DETROIT, Michigan—As a bitter cold wind and occasional snow squall blew through this city’s New Center neighborhood on Sunday afternoon, a steady stream of voters in the largely Black Democratic stronghold deposited ballots in drop boxes or inside the city elections office.
They were among over 2.5 million residents to submit early ballots in the critical swing state so far this election. Dee Graham, a 64-year-old Detroiter who hasn’t missed a vote in decades, said he “ain’t seen nothing like this before 2020.”
“That’s COVID. They’re afraid of COVID,” he told The Daily Beast, gesturing toward a line of vehicles on the boulevard outside the office. “They’re not even getting out of their cars.”
But as Election Day draws near, the state’s surging COVID-19 caseload is only part of the anxiety and uncertainty in Michigan, where Joe Biden has maintained a lead in most polls. There’s heightened fear of far-right violence in the wake of a foiled plot to kidnap Gov. Gretchen Whitmer last month, as well as an ongoing political fight over allowing guns at polling locations.
Meanwhile, slow mail delivery in Detroit and a failure by the city clerk to send out absentee ballots on time could undermine Democrats’ chances to flip the state—which had been theirs in presidential races for decades—after losing by 10,000 votes in 2016. That’s prompted a push to convince voters to use hundreds of drop boxes throughout the state.
As of Friday, more than 120,000 Detroiters had returned absentee ballots, according to an election official. By comparison, the city received about 40,000 absentee ballots total in 2016. Every voter who spoke with The Daily Beast pointed to the virus as at least part of the reason for their early vote. The pandemic hammered Detroit in April, and the state on Saturday recorded a new daily record with about 3,800 cases. For now, Detroit’s per capita totals are among Michigan’s lowest as the virus burns through conservative rural and outstate counties that were largely spared in the April wave.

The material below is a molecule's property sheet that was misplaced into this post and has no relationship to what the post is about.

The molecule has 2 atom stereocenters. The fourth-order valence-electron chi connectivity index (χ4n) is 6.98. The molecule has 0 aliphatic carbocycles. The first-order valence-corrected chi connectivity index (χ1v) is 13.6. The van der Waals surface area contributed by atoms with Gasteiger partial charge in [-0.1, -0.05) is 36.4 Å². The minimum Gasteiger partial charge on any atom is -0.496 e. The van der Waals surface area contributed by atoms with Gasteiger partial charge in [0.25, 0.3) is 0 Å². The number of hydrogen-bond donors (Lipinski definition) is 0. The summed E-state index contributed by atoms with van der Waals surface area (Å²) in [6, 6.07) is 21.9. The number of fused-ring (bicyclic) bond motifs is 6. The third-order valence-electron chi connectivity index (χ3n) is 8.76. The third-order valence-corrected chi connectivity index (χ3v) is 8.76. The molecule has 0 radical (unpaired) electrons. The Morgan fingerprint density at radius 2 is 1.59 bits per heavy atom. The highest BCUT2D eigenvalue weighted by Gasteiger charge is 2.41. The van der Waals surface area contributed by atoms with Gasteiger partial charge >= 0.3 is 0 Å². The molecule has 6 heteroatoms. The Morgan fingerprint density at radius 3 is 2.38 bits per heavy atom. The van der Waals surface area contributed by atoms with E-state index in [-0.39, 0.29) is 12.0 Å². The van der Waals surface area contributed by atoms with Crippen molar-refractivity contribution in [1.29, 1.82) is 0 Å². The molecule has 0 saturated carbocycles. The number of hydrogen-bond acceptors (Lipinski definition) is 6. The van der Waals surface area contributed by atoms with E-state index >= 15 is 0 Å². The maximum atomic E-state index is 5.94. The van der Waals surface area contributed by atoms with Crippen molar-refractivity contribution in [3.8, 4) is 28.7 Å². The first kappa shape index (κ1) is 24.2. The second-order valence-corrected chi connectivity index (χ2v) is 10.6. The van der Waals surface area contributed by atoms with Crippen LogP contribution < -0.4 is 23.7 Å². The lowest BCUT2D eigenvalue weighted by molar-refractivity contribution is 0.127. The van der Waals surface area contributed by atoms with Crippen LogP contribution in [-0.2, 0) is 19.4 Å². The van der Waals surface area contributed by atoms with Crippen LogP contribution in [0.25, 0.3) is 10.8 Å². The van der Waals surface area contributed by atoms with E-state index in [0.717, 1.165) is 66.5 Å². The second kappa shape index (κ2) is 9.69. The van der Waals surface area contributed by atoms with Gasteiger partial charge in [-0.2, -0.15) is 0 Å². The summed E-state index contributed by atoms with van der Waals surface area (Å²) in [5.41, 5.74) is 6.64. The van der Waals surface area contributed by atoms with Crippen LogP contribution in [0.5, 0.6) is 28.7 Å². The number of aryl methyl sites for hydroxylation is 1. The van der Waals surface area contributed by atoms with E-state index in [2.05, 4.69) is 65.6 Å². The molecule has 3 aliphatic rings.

About 16 miles to the north of New Center is St. Clair Shores in Macomb County, a largely white Obama-to-Trump swing county—and historical bellwether—that draws an outsize amount of attention from both parties. Kay, a St. Clair resident who voted early for President Donald Trump and declined to give her last name, said there’s “only some” fear of the virus here.
“People are voting early maybe partly because of [the virus], but mostly they just don’t want to wait in line,” she said.
Anxiety over violence is widespread in Michigan—Detroit News polling found 72 percent of the state’s residents expects post-election violence, and a similar number opposes allowing guns at the polls. However, that hasn’t stopped Republicans from challenging a new rule by Democratic Secretary of State Jocelyn Benson that bans open carry within 100 feet of voting locations.
A lower court judge last week struck down the directive, ruling that only the GOP-controlled legislature can enact such changes. Benson is appealing to the state Supreme Court. Even if the rule is allowed, it’s unclear whether it would make a difference in some places, as several police chiefs and sheriffs have vowed not to enforce a ban.
Kay said she doesn’t expect militias to show up in St. Clair Shores, but she doesn’t have an issue with guns at the polls: “It’s people’s right, and most gun owners are responsible,” she told The Daily Beast. “It’s mostly non-gun owners who have a problem because they don’t understand it.”
In Detroit, Graham said he was not worried about militias—because he said they won’t come to Detroit, where at least one person at the elections office on Sunday was open carrying.
As in other key states flipped by Trump in 2016 like Pennsylvania, perhaps the biggest concern among local leaders in Detroit is disenfranchisement of those whose mail-in ballots aren’t received by Election Day. The postal service’s on time delivery rate here is the nation’s worst, having sunk as low as about 50 percent in recent days. A federal judge on Friday ordered the postal service to take extra measures to expedite ballots. On-time delivery is especially critical after a GOP judge recently struck down a rule that would have allowed ballots postmarked by Nov. 2—but not necessarily received by Election Day—to count.
If there’s a red flag for Democrats in the early voting numbers, it’s the lower-than-expected rate of return in Detroit, where officials who predicted 200,000 absentee ballots to be cast have revised that to figure to 165,000.
However, even if the new estimate is accurate, it would still represent a modest increase in Detroit turnout over 2016, which is essential for the Biden campaign in a state that Trump narrowly won. Moreover, Biden appears to be polling particularly well with working class white districts. In MI-03, a west Michigan congressional district that Trump won by over nine points in 2016 and includes Grand Rapids, the state’s second-largest city, internal Democratic polling reportedly put Biden up by two in early October.
Those types of gains with white voters could offset any depression in Detroit turnout. But Graham insisted there was no need for Democrats to panic about the city.
“Biden’s going to win Detroit and Michigan,” he predicted. “Look at all these people. We know what we got to do.”